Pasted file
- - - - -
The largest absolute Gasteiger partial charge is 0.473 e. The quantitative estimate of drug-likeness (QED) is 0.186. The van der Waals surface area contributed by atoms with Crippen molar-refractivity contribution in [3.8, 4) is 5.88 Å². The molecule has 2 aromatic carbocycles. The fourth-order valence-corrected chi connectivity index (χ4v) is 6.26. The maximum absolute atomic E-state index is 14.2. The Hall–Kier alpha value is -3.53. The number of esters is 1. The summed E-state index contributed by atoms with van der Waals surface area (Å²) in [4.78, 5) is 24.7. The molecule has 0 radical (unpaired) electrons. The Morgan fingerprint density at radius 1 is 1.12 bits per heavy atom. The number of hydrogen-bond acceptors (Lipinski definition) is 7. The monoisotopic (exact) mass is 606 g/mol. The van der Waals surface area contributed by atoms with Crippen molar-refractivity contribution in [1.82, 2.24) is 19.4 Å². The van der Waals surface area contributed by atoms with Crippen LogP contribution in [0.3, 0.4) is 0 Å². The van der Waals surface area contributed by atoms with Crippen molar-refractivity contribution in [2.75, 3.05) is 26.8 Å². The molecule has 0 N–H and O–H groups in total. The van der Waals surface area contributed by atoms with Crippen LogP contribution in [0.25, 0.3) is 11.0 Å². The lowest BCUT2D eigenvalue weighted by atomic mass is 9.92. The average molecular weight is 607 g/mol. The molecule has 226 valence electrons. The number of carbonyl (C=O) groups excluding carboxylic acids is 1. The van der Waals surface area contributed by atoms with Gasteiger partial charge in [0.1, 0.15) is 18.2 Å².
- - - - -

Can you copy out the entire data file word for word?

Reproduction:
The largest absolute Gasteiger partial charge is 0.473 e. The quantitative estimate of drug-likeness (QED) is 0.186. The van der Waals surface area contributed by atoms with Crippen molar-refractivity contribution in [3.8, 4) is 5.88 Å². The molecule has 2 aromatic carbocycles. The fourth-order valence-corrected chi connectivity index (χ4v) is 6.26. The maximum absolute atomic E-state index is 14.2. The Hall–Kier alpha value is -3.53. The number of esters is 1. The summed E-state index contributed by atoms with van der Waals surface area (Å²) in [4.78, 5) is 24.7. The molecule has 0 radical (unpaired) electrons. The Morgan fingerprint density at radius 1 is 1.12 bits per heavy atom. The number of hydrogen-bond acceptors (Lipinski definition) is 7. The monoisotopic (exact) mass is 606 g/mol. The van der Waals surface area contributed by atoms with Crippen molar-refractivity contribution in [1.82, 2.24) is 19.4 Å². The van der Waals surface area contributed by atoms with Crippen LogP contribution in [0.3, 0.4) is 0 Å². The van der Waals surface area contributed by atoms with Crippen molar-refractivity contribution in [2.75, 3.05) is 26.8 Å². The molecule has 0 N–H and O–H groups in total. The van der Waals surface area contributed by atoms with Crippen LogP contribution in [0.25, 0.3) is 11.0 Å². The lowest BCUT2D eigenvalue weighted by atomic mass is 9.92. The average molecular weight is 607 g/mol. The molecule has 226 valence electrons. The number of carbonyl (C=O) groups excluding carboxylic acids is 1. The van der Waals surface area contributed by atoms with Gasteiger partial charge in [0.1, 0.15) is 18.2 Å².